remember the Ali who no one liked. Well, not exactly no one, but
certainly the establishment. How dare he change his name from
Cassius Clay to Muhammad Ali, we were told! How dare he consort with
the likes of Malcolm X? How dare he join the Nation of Islam? How
dare he refuse to fight on the side of the US war of aggression in
Indochina? How dare he proclaim himself “the greatest”?
we loved him.
I never had any great interest in boxing, but I loved Muhammad Ali.
I loved what he did in the ring. I was amazed by his speed and
audacity. And each punch he threw, no matter who the opponent, I
felt that he threw it on our behalf.
We watched him mature,
becoming an outspoken proponent of social justice and an unapologetic
Muslim. And we also watched Parkinson’s disease ravage him,
first slowly silencing him, like the declining volume of a piece of
great jazz coming to the end, until finally he was taken from us.
his passing it appears that something remarkable - but far from
unusual - is now at play. Muhammad Ali has become the target of
praise from all quarters, including those who, only a few decades
ago, mocked and vilified him.
gained the love, indeed the adoration, of so many people, black and
non-black, only in part because of his outstanding performances in
the boxing ring and the boxing industry. Without question he was an
amazing athlete but as opposed to, for instance, Jesse Owens, the
great track star of the 1936 Olympics, it was not enough for Ali to
demonstrate through his existence his excellence and the repudiation
of the system of white supremacy. Ali used the platform that he won
though his amazing boxing in order to address the injustices facing
the oppressed, including but not limited to African Americans.
has become quite common that with the passing of years following a
major progressive victory, the movement in question and its leaders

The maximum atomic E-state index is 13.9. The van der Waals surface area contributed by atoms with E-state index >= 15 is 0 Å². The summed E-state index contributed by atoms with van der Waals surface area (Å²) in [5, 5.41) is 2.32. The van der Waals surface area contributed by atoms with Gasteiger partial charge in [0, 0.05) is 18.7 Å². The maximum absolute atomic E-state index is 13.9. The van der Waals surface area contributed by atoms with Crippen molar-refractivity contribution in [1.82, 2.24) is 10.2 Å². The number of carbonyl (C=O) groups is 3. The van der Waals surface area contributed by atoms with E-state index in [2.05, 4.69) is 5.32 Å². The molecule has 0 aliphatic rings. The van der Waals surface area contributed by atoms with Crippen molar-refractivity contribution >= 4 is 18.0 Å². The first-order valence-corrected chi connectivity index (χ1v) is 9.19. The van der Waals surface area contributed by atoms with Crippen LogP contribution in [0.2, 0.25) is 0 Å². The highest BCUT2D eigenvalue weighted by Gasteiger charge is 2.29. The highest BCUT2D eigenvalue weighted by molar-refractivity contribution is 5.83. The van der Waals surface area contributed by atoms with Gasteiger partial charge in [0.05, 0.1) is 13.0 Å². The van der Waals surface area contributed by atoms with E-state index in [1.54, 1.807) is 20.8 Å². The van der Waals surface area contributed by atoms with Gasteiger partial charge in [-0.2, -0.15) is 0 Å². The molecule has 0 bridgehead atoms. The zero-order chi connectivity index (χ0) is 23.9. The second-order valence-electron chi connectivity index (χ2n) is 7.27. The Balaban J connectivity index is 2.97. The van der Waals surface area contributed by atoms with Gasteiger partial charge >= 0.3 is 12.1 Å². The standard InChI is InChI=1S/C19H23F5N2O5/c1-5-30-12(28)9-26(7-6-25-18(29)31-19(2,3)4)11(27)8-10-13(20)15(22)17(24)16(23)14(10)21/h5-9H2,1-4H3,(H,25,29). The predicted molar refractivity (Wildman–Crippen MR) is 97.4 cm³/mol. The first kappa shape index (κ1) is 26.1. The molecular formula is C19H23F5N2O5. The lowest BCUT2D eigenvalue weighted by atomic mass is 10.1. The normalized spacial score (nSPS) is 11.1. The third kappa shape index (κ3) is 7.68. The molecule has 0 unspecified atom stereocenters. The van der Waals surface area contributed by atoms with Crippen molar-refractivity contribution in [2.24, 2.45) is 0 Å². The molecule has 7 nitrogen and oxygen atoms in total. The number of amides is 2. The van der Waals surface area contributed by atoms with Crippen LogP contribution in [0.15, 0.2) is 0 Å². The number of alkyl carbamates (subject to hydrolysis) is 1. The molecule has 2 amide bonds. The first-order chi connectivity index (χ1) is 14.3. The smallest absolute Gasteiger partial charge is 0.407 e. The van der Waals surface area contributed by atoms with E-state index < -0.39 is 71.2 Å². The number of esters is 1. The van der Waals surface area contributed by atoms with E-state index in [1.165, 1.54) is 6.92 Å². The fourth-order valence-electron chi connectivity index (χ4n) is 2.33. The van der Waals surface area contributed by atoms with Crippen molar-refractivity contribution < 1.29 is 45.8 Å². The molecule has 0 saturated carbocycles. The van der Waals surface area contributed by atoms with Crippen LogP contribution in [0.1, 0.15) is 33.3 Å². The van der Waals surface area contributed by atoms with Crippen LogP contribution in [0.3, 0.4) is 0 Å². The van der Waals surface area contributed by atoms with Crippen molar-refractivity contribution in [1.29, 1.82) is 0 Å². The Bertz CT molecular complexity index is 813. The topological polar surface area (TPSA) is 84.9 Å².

are awarded praise by the establishment; an establishment that, in
many cases, fought them tooth and nail, opposing all for which they
stood. Martin Luther King, certainly one of the greatest labor,
civil rights and international justice leaders of the 20th century,
was being dismissed as irrelevant and an irritant by the
establishment mere months prior to his assassination. Yet, following
his murder, a sanitized Dr. King was created and sold to the US
public to be worshiped rather than studied and emulated.
Ali’s voice was quieted by illness, and now with his tragic and
untimely death, we have seen the same sort of process unfold. The
establishment will tell us how great he was, and indeed he was GREAT,
but they will focus us away from his anti-imperialism, his faith and
his commitment to social justice, and more towards his general
audacity and outstanding boxing. There will be little in the way of
self-criticism by the political elites, or even from many in the
boxing industry, who did their best to defame and destroy Ali when he
was at his height. Thus, it is up to us, as it has always been, to
hold high the actual portrait of our fallen hero, not turning him
into a saint or a paragon of virtue, but reminding ourselves and
generations to come that, indeed, he was our fighter, he was “the
greatest,” and we shall never let him go.